Gunnison Valley Hospital is pleased to offer a new free service for patients,
called the Patient Portal. Within 36 hours of discharge from the facility,
patients will be able to view their own health records. The secure, online
GVH Patient Portal launched in June, gives visitors access to personal
data—ranging from laboratory test results to patient care instructions—from
anywhere that an Internet connection is available.
The old way of accessing personal health records at the hospital involved
physically coming into the building and signing a records release form
or, having other providers make a request through their offices. With
Patient Portal, the hospital is able to fully engage individuals who are
Director of Information Systems for GVH, Trevor Smith, stated, “sharing
this information with patients enables them to have a better dialogue
with their physicians…and recent studies have shown that engaged
patients have better outcomes.” He continued on by saying, “how
better to engage a patient than to share their medical information with
More than fifteen types of personal information are viewable online, including
allergies, immunization records, active and inactive medications, and
current and past health concerns.
Patients are now asked for one more piece of information upon check-in,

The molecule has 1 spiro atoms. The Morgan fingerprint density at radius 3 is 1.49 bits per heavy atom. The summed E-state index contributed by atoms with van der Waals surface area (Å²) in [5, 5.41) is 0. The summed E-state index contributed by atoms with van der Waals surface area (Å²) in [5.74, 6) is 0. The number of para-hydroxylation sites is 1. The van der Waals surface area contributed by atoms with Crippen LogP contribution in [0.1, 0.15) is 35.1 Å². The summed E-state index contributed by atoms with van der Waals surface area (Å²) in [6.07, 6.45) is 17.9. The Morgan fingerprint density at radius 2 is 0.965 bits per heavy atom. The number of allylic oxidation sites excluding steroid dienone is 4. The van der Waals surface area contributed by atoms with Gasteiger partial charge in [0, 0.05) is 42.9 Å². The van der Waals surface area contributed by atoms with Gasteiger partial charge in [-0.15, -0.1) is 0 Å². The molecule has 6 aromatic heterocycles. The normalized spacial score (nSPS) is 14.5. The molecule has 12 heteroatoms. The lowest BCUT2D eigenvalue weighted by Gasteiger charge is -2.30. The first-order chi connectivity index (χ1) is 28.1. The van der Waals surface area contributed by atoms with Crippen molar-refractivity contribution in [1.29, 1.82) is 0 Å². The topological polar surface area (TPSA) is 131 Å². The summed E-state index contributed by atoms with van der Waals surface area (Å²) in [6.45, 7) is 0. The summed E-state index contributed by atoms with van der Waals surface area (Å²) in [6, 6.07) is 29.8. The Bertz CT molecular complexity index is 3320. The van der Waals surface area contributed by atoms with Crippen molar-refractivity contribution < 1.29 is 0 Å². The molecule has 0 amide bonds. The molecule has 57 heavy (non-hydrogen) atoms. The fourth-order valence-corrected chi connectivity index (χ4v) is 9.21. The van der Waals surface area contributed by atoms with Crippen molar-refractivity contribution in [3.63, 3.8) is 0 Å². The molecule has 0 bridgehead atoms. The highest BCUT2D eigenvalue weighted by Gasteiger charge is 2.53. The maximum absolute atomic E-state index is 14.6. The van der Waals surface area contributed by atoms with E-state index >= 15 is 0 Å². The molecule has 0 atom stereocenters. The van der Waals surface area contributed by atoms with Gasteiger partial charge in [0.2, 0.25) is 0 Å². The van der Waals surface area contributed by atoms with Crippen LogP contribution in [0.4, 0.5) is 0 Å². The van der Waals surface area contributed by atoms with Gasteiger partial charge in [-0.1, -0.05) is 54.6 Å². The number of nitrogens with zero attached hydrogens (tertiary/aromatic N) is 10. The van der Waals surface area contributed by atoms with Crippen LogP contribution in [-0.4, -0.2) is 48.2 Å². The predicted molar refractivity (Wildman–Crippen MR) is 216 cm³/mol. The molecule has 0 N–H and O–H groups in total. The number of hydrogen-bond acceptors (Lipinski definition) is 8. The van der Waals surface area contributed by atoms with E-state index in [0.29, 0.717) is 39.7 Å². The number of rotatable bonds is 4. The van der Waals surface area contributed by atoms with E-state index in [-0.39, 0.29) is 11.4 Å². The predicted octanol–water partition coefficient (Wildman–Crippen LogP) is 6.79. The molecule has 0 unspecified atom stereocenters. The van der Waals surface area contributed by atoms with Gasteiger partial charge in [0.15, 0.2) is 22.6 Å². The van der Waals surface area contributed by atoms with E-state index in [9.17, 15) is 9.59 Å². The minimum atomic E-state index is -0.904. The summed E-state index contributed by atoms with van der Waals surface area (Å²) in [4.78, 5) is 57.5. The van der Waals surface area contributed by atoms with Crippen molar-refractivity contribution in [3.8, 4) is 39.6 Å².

their email address, which is used for the sole purpose of setting up
their password-protected Portal.
The tool has been designed to be user-friendly and simple to navigate.
Nurses and the hospital’s IT Help Desk are available to assist users
in setting up the Portal and answer questions as needed. Once patients’
information is up on the Portal, it exists there indefinitely.
“This should reduce incidents like duplicate lab tests and x-rays
when visiting other providers because the information is not readily available,”
Smith said. “A patient can even log on to the Patient Portal from
a smart phone while at a doctor’s office.”
Smith notes that the level of contact patients currently have with their
providers at the hospital remains unchanged.
“This is not intended to take the place of a conversation between
patients and their physicians about their care,” Smith said. “It
exists so that patients can be empowered with access to their medical